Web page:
Ben Bernanke is testifying at the House today (it’s pretty dull) but he has spelled out the Fed’s estimate of what a $60bn cut to federal spending in FY11 (i.e. in the remaining months until the end of September) would do to the economy.
It would cut 0.1-0.2 percentage points from output this year and 0.1 percentage points next year. At some unspecified time horizon, it would lower employment by 200,000. Read more
The process of replacing Andrew Sentance is well underway: the job was advertised in The Economist, and apparently a lucky few even received emails from the government directing their attention to the ad. We reckon about 30 applications will have been made, 10 of which from serious contenders. Ultimately, George Osborne will choose the external member from a shortlist, helped by a recommendation from the interview panel. (Incidentally, Ireland’s hiring too.)
What will all this mean for the balance of opinion on the monetary policy committee? Andrew Sentance is the Bank’s chief hawk, voting for a 50bp rate rise at the last meeting. He is coming to the end of his second term. It is likely his replacement will be less hawkish. But importantly his term doesn’t end till May 31st. This means he will vote in the all-important meeting on May 4-5, which will follow the Q2 GDP estimate.
Inflation is beginning to slow in Russia, after one rise in bank reserve requirements in January and another one in February – the latter complete with the rate rise markets had been expecting for months.
A Reuters news flash tells us inflation slowed to 0.1 per cent in the week to February 28, bringing the price increase for the month as a whole in at 0.8 per cent, under expectations. Annual inflation has been rising steadily from a low of 5.49 per cent in July of last year, standing at 9.58 per cent at the end of January. The latest data should mean annual inflation to February fell slightly to 9.56 per cent.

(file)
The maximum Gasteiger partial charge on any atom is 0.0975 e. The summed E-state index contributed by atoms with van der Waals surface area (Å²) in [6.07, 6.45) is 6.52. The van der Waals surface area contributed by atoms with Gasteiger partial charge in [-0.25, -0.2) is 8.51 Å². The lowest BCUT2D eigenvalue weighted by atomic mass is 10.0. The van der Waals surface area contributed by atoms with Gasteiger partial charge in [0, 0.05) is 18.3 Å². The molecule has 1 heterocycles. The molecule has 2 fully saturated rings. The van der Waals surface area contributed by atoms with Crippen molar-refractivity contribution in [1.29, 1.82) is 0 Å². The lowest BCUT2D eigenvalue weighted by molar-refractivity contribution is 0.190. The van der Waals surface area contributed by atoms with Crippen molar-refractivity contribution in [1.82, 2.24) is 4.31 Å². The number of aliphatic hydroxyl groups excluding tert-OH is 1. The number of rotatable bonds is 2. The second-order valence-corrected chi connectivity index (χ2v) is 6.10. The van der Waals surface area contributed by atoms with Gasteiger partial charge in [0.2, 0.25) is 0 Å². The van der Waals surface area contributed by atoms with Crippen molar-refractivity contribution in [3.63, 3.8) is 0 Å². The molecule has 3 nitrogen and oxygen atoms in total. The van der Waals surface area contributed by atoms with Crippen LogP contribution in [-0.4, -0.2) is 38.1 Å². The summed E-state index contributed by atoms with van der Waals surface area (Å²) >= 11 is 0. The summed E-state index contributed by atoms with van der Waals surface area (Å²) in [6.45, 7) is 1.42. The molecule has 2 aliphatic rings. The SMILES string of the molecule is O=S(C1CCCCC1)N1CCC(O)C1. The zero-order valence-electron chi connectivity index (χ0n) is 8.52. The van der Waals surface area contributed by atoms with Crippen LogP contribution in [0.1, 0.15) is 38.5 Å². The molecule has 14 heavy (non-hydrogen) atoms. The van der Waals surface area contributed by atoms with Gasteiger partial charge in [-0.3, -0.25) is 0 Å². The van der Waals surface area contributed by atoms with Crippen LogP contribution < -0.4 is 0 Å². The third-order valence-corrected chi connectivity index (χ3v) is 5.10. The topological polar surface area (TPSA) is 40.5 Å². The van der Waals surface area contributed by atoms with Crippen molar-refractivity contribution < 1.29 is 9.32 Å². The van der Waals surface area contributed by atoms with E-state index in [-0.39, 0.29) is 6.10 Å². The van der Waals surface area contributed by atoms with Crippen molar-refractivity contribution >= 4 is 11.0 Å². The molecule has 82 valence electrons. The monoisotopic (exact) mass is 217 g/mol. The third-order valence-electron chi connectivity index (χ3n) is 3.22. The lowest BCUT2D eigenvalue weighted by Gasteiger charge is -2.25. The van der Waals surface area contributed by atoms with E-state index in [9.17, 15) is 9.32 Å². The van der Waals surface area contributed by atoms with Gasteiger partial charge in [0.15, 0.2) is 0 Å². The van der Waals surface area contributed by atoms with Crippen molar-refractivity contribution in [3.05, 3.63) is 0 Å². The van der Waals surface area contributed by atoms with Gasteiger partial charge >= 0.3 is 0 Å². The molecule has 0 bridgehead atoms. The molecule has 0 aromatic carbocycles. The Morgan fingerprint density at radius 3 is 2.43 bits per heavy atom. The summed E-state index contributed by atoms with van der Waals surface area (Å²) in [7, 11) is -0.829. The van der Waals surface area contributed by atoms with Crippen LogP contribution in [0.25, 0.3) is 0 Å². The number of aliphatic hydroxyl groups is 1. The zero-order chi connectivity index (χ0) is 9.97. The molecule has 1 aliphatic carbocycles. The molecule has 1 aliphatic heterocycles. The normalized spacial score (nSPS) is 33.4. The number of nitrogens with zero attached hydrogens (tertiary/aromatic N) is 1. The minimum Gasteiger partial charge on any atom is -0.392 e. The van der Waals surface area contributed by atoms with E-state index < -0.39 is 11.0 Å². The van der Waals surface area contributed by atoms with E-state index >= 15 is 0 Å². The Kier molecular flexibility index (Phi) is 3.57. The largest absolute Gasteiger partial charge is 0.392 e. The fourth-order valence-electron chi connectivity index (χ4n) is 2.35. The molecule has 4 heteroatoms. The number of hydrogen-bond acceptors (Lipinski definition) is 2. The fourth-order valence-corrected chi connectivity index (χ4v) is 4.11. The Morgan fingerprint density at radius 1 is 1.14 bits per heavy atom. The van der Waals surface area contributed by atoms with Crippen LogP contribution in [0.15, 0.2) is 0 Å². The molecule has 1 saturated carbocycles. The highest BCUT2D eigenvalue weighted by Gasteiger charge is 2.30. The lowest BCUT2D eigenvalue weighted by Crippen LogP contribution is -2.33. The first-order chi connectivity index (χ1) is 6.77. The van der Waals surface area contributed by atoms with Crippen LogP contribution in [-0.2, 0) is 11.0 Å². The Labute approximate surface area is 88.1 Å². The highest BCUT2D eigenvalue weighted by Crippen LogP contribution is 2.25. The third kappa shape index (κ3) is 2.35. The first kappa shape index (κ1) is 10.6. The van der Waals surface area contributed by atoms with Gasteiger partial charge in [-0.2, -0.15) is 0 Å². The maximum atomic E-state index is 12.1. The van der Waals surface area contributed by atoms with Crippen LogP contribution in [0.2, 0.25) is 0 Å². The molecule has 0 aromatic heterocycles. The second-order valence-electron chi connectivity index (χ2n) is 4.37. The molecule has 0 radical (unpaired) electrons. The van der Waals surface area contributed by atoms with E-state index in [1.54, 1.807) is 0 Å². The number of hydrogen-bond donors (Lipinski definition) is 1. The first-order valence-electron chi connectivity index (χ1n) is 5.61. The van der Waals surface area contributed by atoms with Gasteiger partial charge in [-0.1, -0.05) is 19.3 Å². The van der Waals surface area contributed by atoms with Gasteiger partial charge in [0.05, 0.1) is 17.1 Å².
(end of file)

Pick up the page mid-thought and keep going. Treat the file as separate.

The zloty has fallen against the euro after Poland’s central bank decided to keep rates on hold. A large minority of analysts had expected a raise, following above-target inflation data, plus last month’s decision to increase rates 25bp, the first such move since the financial crisis. Signals from the Bank itself had been mixed.
(This paragraph is an update 1530 GMT) Comments from the central bank governor suggest this is a pause rather than a change of heart. “Some members of the Monetary Policy Council saw the January hike as the start of a cycle and I am one of them,” governor Marek Belka told a news conference. Read more
For the first time since July 2009, the Philippines’ central bank has suggested it might be forced to raise rates. Inflation expectations have risen and “the scope for keeping rates has narrowed,” said governor Amanda Tetangco, according to Reuters news wire. “The BSP (Bangko Sentral ng Pilipinas) will make any adjustments to policy as and when necessary.”
The lending (repo) rate is at 6 per cent and the borrowing (reverse repo) rate is at 4 per cent. Read more